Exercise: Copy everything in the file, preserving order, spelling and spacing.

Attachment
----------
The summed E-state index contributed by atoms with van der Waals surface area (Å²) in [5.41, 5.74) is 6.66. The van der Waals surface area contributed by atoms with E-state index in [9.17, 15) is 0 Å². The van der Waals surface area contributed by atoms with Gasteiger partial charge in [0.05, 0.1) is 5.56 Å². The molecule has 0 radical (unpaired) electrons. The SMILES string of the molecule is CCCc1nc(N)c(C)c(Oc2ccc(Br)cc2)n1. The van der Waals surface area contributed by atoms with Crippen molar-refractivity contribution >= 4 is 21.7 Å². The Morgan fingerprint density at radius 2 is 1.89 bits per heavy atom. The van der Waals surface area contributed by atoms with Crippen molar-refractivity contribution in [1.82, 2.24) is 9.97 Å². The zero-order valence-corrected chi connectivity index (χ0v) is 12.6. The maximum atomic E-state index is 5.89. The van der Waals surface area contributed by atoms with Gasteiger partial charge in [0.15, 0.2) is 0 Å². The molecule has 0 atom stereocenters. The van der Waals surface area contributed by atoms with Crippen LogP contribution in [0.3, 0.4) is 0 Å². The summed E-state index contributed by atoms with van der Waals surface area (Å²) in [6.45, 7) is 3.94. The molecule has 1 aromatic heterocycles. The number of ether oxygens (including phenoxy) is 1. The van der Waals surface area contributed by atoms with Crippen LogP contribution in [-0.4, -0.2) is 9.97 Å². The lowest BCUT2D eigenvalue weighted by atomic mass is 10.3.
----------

The summed E-state index contributed by atoms with van der Waals surface area (Å²) in [5.41, 5.74) is 6.66. The van der Waals surface area contributed by atoms with E-state index in [9.17, 15) is 0 Å². The van der Waals surface area contributed by atoms with Gasteiger partial charge in [0.05, 0.1) is 5.56 Å². The molecule has 0 radical (unpaired) electrons. The SMILES string of the molecule is CCCc1nc(N)c(C)c(Oc2ccc(Br)cc2)n1. The van der Waals surface area contributed by atoms with Crippen molar-refractivity contribution >= 4 is 21.7 Å². The Morgan fingerprint density at radius 2 is 1.89 bits per heavy atom. The van der Waals surface area contributed by atoms with Crippen molar-refractivity contribution in [1.82, 2.24) is 9.97 Å². The zero-order valence-corrected chi connectivity index (χ0v) is 12.6. The maximum atomic E-state index is 5.89. The van der Waals surface area contributed by atoms with Gasteiger partial charge in [0.15, 0.2) is 0 Å². The molecule has 0 atom stereocenters. The van der Waals surface area contributed by atoms with Crippen LogP contribution in [0.3, 0.4) is 0 Å². The summed E-state index contributed by atoms with van der Waals surface area (Å²) in [6.45, 7) is 3.94. The molecule has 1 aromatic heterocycles. The number of ether oxygens (including phenoxy) is 1. The van der Waals surface area contributed by atoms with Crippen LogP contribution in [-0.4, -0.2) is 9.97 Å². The lowest BCUT2D eigenvalue weighted by atomic mass is 10.3.